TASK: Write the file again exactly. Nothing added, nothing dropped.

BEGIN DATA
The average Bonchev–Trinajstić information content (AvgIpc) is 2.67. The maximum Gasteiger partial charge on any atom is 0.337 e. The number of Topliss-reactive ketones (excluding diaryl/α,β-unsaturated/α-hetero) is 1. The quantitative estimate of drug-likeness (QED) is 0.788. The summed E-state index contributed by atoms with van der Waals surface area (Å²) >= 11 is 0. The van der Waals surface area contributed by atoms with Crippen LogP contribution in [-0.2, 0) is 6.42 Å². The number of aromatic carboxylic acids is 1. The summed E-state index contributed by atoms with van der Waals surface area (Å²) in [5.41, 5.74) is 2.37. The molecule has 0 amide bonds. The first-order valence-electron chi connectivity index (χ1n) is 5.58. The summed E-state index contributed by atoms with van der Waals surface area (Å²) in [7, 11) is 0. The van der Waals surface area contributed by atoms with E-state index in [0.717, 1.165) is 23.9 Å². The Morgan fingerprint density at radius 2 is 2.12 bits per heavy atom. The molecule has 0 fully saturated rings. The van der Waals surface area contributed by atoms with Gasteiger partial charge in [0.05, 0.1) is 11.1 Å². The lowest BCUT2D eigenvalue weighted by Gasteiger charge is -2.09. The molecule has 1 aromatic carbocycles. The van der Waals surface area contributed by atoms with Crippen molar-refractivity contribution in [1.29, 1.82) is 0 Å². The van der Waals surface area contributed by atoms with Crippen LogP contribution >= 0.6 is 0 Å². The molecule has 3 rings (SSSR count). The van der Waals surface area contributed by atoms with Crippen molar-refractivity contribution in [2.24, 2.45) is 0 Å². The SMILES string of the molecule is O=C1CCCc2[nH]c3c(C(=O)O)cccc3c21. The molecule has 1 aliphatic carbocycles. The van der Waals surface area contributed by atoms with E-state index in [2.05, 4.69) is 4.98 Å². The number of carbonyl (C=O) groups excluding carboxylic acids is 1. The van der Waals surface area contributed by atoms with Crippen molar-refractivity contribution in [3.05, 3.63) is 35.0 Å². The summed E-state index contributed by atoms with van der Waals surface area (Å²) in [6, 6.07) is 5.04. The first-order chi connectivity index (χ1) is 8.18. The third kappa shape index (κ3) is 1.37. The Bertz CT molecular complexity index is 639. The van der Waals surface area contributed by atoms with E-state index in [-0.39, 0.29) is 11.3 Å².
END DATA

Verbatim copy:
The average Bonchev–Trinajstić information content (AvgIpc) is 2.67. The maximum Gasteiger partial charge on any atom is 0.337 e. The number of Topliss-reactive ketones (excluding diaryl/α,β-unsaturated/α-hetero) is 1. The quantitative estimate of drug-likeness (QED) is 0.788. The summed E-state index contributed by atoms with van der Waals surface area (Å²) >= 11 is 0. The van der Waals surface area contributed by atoms with Crippen LogP contribution in [-0.2, 0) is 6.42 Å². The number of aromatic carboxylic acids is 1. The summed E-state index contributed by atoms with van der Waals surface area (Å²) in [5.41, 5.74) is 2.37. The molecule has 0 amide bonds. The first-order valence-electron chi connectivity index (χ1n) is 5.58. The summed E-state index contributed by atoms with van der Waals surface area (Å²) in [7, 11) is 0. The van der Waals surface area contributed by atoms with E-state index in [0.717, 1.165) is 23.9 Å². The Morgan fingerprint density at radius 2 is 2.12 bits per heavy atom. The molecule has 0 fully saturated rings. The van der Waals surface area contributed by atoms with Gasteiger partial charge in [0.05, 0.1) is 11.1 Å². The lowest BCUT2D eigenvalue weighted by Gasteiger charge is -2.09. The molecule has 1 aromatic carbocycles. The van der Waals surface area contributed by atoms with Crippen molar-refractivity contribution in [1.29, 1.82) is 0 Å². The van der Waals surface area contributed by atoms with Crippen LogP contribution >= 0.6 is 0 Å². The molecule has 3 rings (SSSR count). The van der Waals surface area contributed by atoms with Crippen molar-refractivity contribution in [2.24, 2.45) is 0 Å². The SMILES string of the molecule is O=C1CCCc2[nH]c3c(C(=O)O)cccc3c21. The molecule has 1 aliphatic carbocycles. The van der Waals surface area contributed by atoms with E-state index in [2.05, 4.69) is 4.98 Å². The number of carbonyl (C=O) groups excluding carboxylic acids is 1. The van der Waals surface area contributed by atoms with Crippen molar-refractivity contribution in [3.05, 3.63) is 35.0 Å². The summed E-state index contributed by atoms with van der Waals surface area (Å²) in [6, 6.07) is 5.04. The first-order chi connectivity index (χ1) is 8.18. The third kappa shape index (κ3) is 1.37. The Bertz CT molecular complexity index is 639. The van der Waals surface area contributed by atoms with E-state index in [-0.39, 0.29) is 11.3 Å².